Number two, if it turns out that Miller, Franklin and Zunino are just young guys who had a few good weeks while facing several seasons of struggles ahead — like Ackley, Smoak and others — then this team could be in store for more mediocrity in seasons to come if we allow it to continue on without forcing those in charge to meet minimal expectations.
Had anyone suggested on March 31 that this team would be nine games under at the break, many would assume that GM Jack Zduriencik and manager Eric Wedge would be fearing for their jobs.
Today, I don’t hear that sentiment. I hear folks saying that, hey, as long as the team looks “interesting” in scoring a few more July runs, all that happened prior is moot. That if the Mariners can play close to .500 ball from July 19 onward, it won’t matter that they were a dozen games under .500 heading into the final series before the All-Star Break.
I just have trouble with that type of logic.
I listened to folks make similar arguments in 2011 after the Mariners promoted a bunch of kids — Ackley included — got a good September out of Smoak and lost 95 games. Listened to it again last year when the Mariners beat up on a bunch of terrible teams in late-July and early August, won eight in a row at one point and posted a winning record in the second half.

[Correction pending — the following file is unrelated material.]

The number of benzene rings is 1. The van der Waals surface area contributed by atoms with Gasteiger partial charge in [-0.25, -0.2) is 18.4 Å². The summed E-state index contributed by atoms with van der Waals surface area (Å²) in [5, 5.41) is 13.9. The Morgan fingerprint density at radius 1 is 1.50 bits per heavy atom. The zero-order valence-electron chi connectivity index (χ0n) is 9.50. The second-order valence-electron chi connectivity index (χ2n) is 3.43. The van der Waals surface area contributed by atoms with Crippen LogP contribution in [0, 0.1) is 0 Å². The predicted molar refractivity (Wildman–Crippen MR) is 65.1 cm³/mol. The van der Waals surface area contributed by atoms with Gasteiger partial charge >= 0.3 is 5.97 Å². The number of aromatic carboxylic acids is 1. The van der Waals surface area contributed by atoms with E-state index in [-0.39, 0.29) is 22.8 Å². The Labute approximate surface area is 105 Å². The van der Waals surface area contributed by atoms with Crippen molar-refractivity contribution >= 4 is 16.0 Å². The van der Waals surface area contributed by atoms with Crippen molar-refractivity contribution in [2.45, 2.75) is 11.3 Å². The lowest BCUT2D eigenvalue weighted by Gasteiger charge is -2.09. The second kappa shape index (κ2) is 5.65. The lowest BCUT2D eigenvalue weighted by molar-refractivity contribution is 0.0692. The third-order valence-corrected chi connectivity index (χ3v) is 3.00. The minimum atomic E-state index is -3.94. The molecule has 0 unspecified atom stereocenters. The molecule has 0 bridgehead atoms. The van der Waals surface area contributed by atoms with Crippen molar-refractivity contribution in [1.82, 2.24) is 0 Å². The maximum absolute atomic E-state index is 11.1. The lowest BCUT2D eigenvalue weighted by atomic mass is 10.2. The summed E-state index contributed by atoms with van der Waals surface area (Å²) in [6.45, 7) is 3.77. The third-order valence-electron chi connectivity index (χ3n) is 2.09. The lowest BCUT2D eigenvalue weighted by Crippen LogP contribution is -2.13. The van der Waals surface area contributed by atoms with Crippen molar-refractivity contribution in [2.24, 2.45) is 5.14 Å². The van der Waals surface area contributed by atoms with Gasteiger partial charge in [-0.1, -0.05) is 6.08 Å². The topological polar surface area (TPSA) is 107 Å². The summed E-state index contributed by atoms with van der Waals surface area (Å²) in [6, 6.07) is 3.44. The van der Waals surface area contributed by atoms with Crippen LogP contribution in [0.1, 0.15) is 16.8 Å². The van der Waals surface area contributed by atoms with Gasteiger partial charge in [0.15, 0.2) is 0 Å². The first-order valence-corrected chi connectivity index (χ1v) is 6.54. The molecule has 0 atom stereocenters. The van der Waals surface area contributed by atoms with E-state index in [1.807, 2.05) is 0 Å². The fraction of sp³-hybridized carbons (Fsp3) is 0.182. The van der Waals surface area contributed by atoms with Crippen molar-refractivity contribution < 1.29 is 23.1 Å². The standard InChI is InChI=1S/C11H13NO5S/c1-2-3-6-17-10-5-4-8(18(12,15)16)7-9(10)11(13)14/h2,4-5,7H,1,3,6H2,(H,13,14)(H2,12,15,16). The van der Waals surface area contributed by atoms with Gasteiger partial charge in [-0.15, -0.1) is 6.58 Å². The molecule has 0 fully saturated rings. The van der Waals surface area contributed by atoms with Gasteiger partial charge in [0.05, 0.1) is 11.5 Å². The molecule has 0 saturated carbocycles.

Did it matter? Nope.
Because when the Mariners took that same team, bolstered it with the likes of Morales and Ibanez, then asked it to play .500 ball on April 1 of this year, what did the Mariners do? They fell flat on their face. They played nine games under .500 in the first half — when they actually still had a shot at contending for something. So, no, last year’s play in late July and early August meant zip. It meant nada.
So, be careful how carried away you get this year. Enjoy any improved winning rate. Revel in the fact this team can now score four or more runs like most in baseball can.
Just watch how permissive you are with this team’s inability to meet minimal expectations. You can love the infusion of youth, but there is more to running a ballclub that that. And there is nothing out there preventing the Mariners from keeping their good, youthful pieces while bringing in new people to run things and maybe speed the whole process up.
Just be careful. Keep tolerating mediocrity in a season where the Mariners are still closer to the Astros than they are to contending, there is no guarantee that it will end. Keep lowering the bar, there is no real incentive for the folks in charge to build a better team — either by spending more or getting their trades and free agency picks right — from one year to the next.
Accept a 75-win, or a 78-win season this year with no questions asked, we might find the Mariners in the exact same position a year from now if all we’ve seen was a brief burst of adrenaline from the latest batch of kid callups.
At some point, results have to matter. At some point, expectations must be met. Keep lowering those expectations, chances are the initial ones will never be exceeded.